From the moment Jillian McGovern was born, every breath has caused a little bit of damage in her abdomen.
It’s damage that didn’t become apparent until about two years ago, after abdominal surgery, when suddenly taking a bite of food or sipping a drink of water started causing excruciating pain and violent bouts of vomiting for the 32-year-old Lake Nebagamon woman.
It took a year and a half, a feeding tube, the loss of 50 pounds, travel to the Twin Cities and other places to meet with specialists, and countless trips to emergency rooms in the Twin Ports — sometimes as many as two in one day, four times a week — and still she had no answer to what the mysterious ailment could be.
“People don’t like what they can’t see, and doctors don’t like what they don’t know and can’t diagnose … I was being called a drug seeker. I was being called a faker. I was being told I was starving myself. You name it — it was said about me,” McGovern said.
“No one knows my wife better than me,” said Mark McGovern, her husband since 2012. “My wife doesn’t drink, doesn’t smoke, all she eats is health foods that don’t have fat. For a doctor to say to me that she’s faking it — all hope was lost.”
A year ago, Jillian McGovern was diagnosed with superior mesenteric artery syndrome and underwent a gastric bypass surgery, which she said improved her condition “a little bit,” but the pain soon returned.
It wasn’t until McGovern and her family were watching a show called “The Resident” when the mystery started to unravel.
“There was a guy on the show that had a lot of the same symptoms I did,” she said. So she started to research the condition, median arcuate ligament syndrome, and found the doctor who diagnosed MALS as the cause of Jillian McGovern’s chronic pain.
“The problem with MALS is once it starts, it doesn’t stop,” said Dr. Richard Hsu, the vascular surgeon in Danbury, Conn., who diagnosed McGovern. “Once the nerves become inflamed, they get swollen and if they’re sitting in a tight space, it makes that space even tighter. It may start out pretty benign, waxes and wanes, but over a period of months or years, the pain becomes significantly worse to the point where it’s constant. They’re in pain all the time.”
The underlying anatomical problem, present at birth, is the diaphragm sits too low in the body and is pushing up on the celiac artery, pinching it and causing poor blood flow, Hsu said. He said nerves in the area, the solar plexus and celiac ganglia, are also affected.
“What is pushing on that artery is pushing on those nerves,” Hsu said. “What we see in these patients is that the nerves are all inflamed … What we see in these patients is something happens, whether it’s a systemic inflammatory event or there’s trauma to the belly. Something happens that triggers the inflammation. Chronic pressure on the nerves will cause inflammation.”
And the pain it causes prevents suffers from eating and drinking normally.
McGovern estimates she eats about 300-500 calories a day.
“I know it sounds bad, but basically I live on baby food and freeze-dried foods I can dissolve in my mouth.” She said. “I feel a million times better if I don’t eat at all.”
The pain is the equivalent of having late-stage pancreatic cancer because it’s the same nerves involved, Hsu said.
“It’s the worst pain you can imagine, times 10, and that’s what it is,” Jillian said. “It’s just black. That’s the color of the pain.”
Mark McGovern said Jillian is the strongest woman he knows, but she’s never free of pain.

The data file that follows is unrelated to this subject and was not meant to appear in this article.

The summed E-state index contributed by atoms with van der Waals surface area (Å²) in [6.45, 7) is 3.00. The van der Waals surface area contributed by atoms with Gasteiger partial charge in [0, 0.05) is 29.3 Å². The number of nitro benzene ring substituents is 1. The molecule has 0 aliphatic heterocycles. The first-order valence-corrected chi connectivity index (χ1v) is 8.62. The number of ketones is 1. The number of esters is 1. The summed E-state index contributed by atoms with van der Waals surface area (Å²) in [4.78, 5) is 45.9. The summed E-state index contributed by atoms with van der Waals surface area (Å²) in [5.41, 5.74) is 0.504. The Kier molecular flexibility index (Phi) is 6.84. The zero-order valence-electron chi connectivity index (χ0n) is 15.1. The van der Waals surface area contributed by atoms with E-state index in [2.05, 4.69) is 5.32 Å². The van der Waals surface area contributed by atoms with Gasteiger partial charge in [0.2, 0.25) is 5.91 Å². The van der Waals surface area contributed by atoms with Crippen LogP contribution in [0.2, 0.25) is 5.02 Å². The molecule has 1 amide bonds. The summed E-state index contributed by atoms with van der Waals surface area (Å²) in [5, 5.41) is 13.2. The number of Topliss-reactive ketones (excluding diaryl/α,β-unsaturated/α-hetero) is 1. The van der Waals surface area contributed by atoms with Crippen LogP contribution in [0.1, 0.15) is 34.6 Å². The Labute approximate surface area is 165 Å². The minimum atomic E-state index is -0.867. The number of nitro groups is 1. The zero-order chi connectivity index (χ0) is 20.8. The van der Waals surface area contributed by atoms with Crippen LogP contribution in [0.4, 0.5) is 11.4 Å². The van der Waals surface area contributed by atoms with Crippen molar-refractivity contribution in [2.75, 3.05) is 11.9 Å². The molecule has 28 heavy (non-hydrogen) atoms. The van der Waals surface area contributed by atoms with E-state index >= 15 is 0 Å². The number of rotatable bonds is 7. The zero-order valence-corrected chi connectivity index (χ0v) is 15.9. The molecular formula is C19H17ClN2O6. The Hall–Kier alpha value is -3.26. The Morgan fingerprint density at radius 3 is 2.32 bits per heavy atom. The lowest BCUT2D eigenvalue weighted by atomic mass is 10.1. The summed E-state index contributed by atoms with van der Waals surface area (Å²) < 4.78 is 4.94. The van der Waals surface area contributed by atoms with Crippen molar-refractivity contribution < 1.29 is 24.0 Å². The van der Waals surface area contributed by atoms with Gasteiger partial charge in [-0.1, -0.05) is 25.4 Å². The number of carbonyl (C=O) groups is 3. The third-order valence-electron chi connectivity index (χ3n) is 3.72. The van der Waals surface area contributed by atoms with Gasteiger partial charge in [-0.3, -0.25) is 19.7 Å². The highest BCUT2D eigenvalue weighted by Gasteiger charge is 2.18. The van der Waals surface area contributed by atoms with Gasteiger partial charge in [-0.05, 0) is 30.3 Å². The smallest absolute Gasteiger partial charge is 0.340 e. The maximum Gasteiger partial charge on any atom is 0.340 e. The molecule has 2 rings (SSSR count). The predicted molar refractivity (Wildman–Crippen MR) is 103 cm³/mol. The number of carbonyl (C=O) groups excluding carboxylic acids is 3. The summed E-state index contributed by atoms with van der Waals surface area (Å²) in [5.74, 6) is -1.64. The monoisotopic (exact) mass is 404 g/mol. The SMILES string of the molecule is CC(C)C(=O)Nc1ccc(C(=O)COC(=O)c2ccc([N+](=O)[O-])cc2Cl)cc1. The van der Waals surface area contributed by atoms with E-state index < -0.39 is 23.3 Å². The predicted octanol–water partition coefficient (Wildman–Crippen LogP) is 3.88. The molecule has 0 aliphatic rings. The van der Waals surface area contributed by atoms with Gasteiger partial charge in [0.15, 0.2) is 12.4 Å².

“She cries in her sleep because she’s in pain and she doesn’t even know it,” her husband said. “It just breaks my heart.”
But there is hope for Jillian.
Mark McGovern said he was at work when he got the call letting him know Jillian is scheduled to have surgery on Oct. 2 in Connecticut to alleviate the pain. While he knows there is a long road to recovery ahead, he said it was a relief to finally have some hope.
“It’s been hard on the family,” Mark said. “We have four kids (ages 7, 8, 13 and 15) and it’s been really hard on them. They’re just not the same since Mom’s been sick.”
Traditionally, median arcuate ligament syndrome is treated with a minimally invasive or open operation to relieve the compression on the artery, according to the Cleveland Clinic.
The success rate for the traditional treatment is a little under 50% according to the literature, Hsu said, which is why he doesn’t treat the condition as a blood flow issue.
“My approach to it is that there’s nothing wrong with the blood flow to the stomach,” Hsu said. “As vascular surgeons, we know that when one of the mesenteric arteries do not produce significant ischemia to cause symptoms in run-of-the-mill vascular patients. So my approach is not to fix the artery … I go in there and remove the low-lying parts of the diaphragm that are impinging on these nerves. So I remove those bands that are sitting too low in the body, and once I do that, I look at the nerves and I remove the scarred and bad.”
It’ a procedure he’s used on about 300 MALS patients from across the country so far.
“Our success rate is 92% — that’s why I believe strongly this is a nerve issue,” Hsu said.
That gives the McGoverns hope that Jillian could soon be on the road to recovery.
But Jillian still worries about how the family is going to pay for it after she spent most of the last month in the hospital battling sepsis after a fall in which she broke her upper jaw and cut her upper lip.
"I feel so guilty for being sick," Jillian said. "It cost everyone so much."
But Mark remains hopeful, working as many hours as he can to build up time so he can be with her when she undergoes surgery next month.
“Prayer always helps,” Mark McGovern said. “That’s all we have for hope.”
A GoFundMe site was set up to help cover expenses.